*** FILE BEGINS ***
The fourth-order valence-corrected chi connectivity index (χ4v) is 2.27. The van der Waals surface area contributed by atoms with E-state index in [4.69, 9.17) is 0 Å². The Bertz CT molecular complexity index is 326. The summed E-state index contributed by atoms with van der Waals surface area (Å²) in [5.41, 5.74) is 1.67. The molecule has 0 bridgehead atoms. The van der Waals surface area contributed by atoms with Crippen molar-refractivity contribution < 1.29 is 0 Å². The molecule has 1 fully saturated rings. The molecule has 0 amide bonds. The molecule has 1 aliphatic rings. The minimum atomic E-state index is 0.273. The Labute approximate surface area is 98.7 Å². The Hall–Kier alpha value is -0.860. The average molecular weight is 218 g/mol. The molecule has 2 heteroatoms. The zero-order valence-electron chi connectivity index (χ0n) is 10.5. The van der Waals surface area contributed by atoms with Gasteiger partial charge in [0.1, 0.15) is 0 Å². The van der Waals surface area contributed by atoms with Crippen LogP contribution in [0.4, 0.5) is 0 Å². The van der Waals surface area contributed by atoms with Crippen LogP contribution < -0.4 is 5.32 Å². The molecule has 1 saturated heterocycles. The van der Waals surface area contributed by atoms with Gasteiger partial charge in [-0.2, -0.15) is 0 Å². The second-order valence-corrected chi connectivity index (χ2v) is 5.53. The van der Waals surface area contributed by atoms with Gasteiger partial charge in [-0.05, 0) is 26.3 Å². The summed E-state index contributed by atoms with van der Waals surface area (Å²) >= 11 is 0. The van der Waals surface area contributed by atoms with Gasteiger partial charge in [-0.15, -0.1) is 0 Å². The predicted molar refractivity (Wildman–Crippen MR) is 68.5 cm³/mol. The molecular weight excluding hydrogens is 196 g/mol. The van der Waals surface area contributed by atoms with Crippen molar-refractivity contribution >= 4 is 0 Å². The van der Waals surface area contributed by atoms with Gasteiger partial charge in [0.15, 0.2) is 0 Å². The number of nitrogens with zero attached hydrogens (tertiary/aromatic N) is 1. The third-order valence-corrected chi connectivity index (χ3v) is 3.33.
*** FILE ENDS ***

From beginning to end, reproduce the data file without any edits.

The fourth-order valence-corrected chi connectivity index (χ4v) is 2.27. The van der Waals surface area contributed by atoms with E-state index in [4.69, 9.17) is 0 Å². The Bertz CT molecular complexity index is 326. The summed E-state index contributed by atoms with van der Waals surface area (Å²) in [5.41, 5.74) is 1.67. The molecule has 0 bridgehead atoms. The van der Waals surface area contributed by atoms with Crippen molar-refractivity contribution < 1.29 is 0 Å². The molecule has 1 fully saturated rings. The molecule has 0 amide bonds. The molecule has 1 aliphatic rings. The minimum atomic E-state index is 0.273. The Labute approximate surface area is 98.7 Å². The Hall–Kier alpha value is -0.860. The average molecular weight is 218 g/mol. The molecule has 2 heteroatoms. The zero-order valence-electron chi connectivity index (χ0n) is 10.5. The van der Waals surface area contributed by atoms with Gasteiger partial charge in [0.1, 0.15) is 0 Å². The van der Waals surface area contributed by atoms with Crippen LogP contribution in [0.4, 0.5) is 0 Å². The van der Waals surface area contributed by atoms with Crippen LogP contribution < -0.4 is 5.32 Å². The molecule has 1 saturated heterocycles. The van der Waals surface area contributed by atoms with Gasteiger partial charge in [-0.2, -0.15) is 0 Å². The second-order valence-corrected chi connectivity index (χ2v) is 5.53. The van der Waals surface area contributed by atoms with Gasteiger partial charge in [-0.05, 0) is 26.3 Å². The summed E-state index contributed by atoms with van der Waals surface area (Å²) >= 11 is 0. The van der Waals surface area contributed by atoms with Gasteiger partial charge in [-0.15, -0.1) is 0 Å². The predicted molar refractivity (Wildman–Crippen MR) is 68.5 cm³/mol. The molecular weight excluding hydrogens is 196 g/mol. The van der Waals surface area contributed by atoms with Crippen molar-refractivity contribution >= 4 is 0 Å². The van der Waals surface area contributed by atoms with Gasteiger partial charge in [0.15, 0.2) is 0 Å². The number of nitrogens with zero attached hydrogens (tertiary/aromatic N) is 1. The third-order valence-corrected chi connectivity index (χ3v) is 3.33.